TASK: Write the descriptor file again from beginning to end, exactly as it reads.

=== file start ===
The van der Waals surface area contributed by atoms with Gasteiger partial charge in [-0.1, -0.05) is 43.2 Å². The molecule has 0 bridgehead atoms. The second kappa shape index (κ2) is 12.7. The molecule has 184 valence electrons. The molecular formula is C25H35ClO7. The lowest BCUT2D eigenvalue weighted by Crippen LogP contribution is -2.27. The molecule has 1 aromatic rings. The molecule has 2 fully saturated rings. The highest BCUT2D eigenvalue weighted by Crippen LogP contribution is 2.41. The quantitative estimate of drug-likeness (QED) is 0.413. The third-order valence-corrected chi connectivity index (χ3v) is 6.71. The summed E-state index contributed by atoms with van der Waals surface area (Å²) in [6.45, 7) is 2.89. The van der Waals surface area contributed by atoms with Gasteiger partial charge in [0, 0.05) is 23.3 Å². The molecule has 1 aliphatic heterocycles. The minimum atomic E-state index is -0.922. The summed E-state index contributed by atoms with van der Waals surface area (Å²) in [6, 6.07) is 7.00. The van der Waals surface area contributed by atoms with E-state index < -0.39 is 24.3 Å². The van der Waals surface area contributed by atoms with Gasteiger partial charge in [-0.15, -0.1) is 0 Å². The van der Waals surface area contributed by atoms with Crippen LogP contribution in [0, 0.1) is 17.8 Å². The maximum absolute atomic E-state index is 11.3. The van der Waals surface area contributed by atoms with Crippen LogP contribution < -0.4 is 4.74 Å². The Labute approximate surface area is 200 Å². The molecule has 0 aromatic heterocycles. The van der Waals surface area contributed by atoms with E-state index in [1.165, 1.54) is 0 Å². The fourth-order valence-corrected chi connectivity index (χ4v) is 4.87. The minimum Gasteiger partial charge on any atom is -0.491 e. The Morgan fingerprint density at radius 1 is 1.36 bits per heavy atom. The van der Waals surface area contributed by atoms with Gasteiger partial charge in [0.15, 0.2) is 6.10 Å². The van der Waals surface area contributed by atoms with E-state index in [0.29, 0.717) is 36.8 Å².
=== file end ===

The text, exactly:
The van der Waals surface area contributed by atoms with Gasteiger partial charge in [-0.1, -0.05) is 43.2 Å². The molecule has 0 bridgehead atoms. The second kappa shape index (κ2) is 12.7. The molecule has 184 valence electrons. The molecular formula is C25H35ClO7. The lowest BCUT2D eigenvalue weighted by Crippen LogP contribution is -2.27. The molecule has 1 aromatic rings. The molecule has 2 fully saturated rings. The highest BCUT2D eigenvalue weighted by Crippen LogP contribution is 2.41. The quantitative estimate of drug-likeness (QED) is 0.413. The third-order valence-corrected chi connectivity index (χ3v) is 6.71. The summed E-state index contributed by atoms with van der Waals surface area (Å²) in [6.45, 7) is 2.89. The van der Waals surface area contributed by atoms with Gasteiger partial charge in [0, 0.05) is 23.3 Å². The molecule has 1 aliphatic heterocycles. The minimum atomic E-state index is -0.922. The summed E-state index contributed by atoms with van der Waals surface area (Å²) in [6, 6.07) is 7.00. The van der Waals surface area contributed by atoms with E-state index < -0.39 is 24.3 Å². The van der Waals surface area contributed by atoms with Gasteiger partial charge in [-0.15, -0.1) is 0 Å². The van der Waals surface area contributed by atoms with Crippen LogP contribution in [0, 0.1) is 17.8 Å². The maximum absolute atomic E-state index is 11.3. The van der Waals surface area contributed by atoms with Crippen LogP contribution < -0.4 is 4.74 Å². The Labute approximate surface area is 200 Å². The molecule has 0 aromatic heterocycles. The van der Waals surface area contributed by atoms with E-state index in [1.165, 1.54) is 0 Å². The fourth-order valence-corrected chi connectivity index (χ4v) is 4.87. The minimum Gasteiger partial charge on any atom is -0.491 e. The Morgan fingerprint density at radius 1 is 1.36 bits per heavy atom. The van der Waals surface area contributed by atoms with Gasteiger partial charge in [0.15, 0.2) is 6.10 Å². The van der Waals surface area contributed by atoms with E-state index in [0.29, 0.717) is 36.8 Å².